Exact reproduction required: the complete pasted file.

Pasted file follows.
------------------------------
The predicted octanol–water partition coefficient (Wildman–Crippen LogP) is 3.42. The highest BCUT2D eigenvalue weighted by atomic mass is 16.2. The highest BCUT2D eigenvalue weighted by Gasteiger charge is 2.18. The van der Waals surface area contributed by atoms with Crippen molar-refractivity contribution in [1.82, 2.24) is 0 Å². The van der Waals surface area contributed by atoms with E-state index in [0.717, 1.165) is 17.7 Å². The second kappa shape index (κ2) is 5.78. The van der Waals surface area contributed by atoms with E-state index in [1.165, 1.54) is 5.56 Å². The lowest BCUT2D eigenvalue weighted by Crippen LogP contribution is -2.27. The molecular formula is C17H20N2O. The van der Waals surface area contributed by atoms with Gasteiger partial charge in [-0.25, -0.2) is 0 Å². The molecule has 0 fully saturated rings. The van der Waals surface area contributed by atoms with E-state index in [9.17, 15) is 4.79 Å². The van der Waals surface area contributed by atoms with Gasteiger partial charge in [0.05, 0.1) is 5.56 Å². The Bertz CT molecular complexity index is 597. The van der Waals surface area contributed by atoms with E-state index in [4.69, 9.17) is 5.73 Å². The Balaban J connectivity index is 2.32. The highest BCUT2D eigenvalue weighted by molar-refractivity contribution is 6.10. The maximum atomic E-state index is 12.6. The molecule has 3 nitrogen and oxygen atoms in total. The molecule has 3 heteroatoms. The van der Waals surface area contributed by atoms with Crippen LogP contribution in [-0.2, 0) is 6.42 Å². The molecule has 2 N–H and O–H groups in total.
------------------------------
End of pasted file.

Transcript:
The predicted octanol–water partition coefficient (Wildman–Crippen LogP) is 3.42. The highest BCUT2D eigenvalue weighted by atomic mass is 16.2. The highest BCUT2D eigenvalue weighted by Gasteiger charge is 2.18. The van der Waals surface area contributed by atoms with Crippen molar-refractivity contribution in [1.82, 2.24) is 0 Å². The van der Waals surface area contributed by atoms with E-state index in [0.717, 1.165) is 17.7 Å². The second kappa shape index (κ2) is 5.78. The van der Waals surface area contributed by atoms with E-state index in [1.165, 1.54) is 5.56 Å². The lowest BCUT2D eigenvalue weighted by Crippen LogP contribution is -2.27. The molecular formula is C17H20N2O. The van der Waals surface area contributed by atoms with Gasteiger partial charge in [-0.25, -0.2) is 0 Å². The molecule has 0 fully saturated rings. The van der Waals surface area contributed by atoms with E-state index in [9.17, 15) is 4.79 Å². The van der Waals surface area contributed by atoms with Gasteiger partial charge in [0.05, 0.1) is 5.56 Å². The Bertz CT molecular complexity index is 597. The van der Waals surface area contributed by atoms with E-state index in [4.69, 9.17) is 5.73 Å². The Balaban J connectivity index is 2.32. The highest BCUT2D eigenvalue weighted by molar-refractivity contribution is 6.10. The maximum atomic E-state index is 12.6. The molecule has 3 nitrogen and oxygen atoms in total. The molecule has 3 heteroatoms. The van der Waals surface area contributed by atoms with Crippen LogP contribution in [-0.2, 0) is 6.42 Å². The molecule has 2 N–H and O–H groups in total.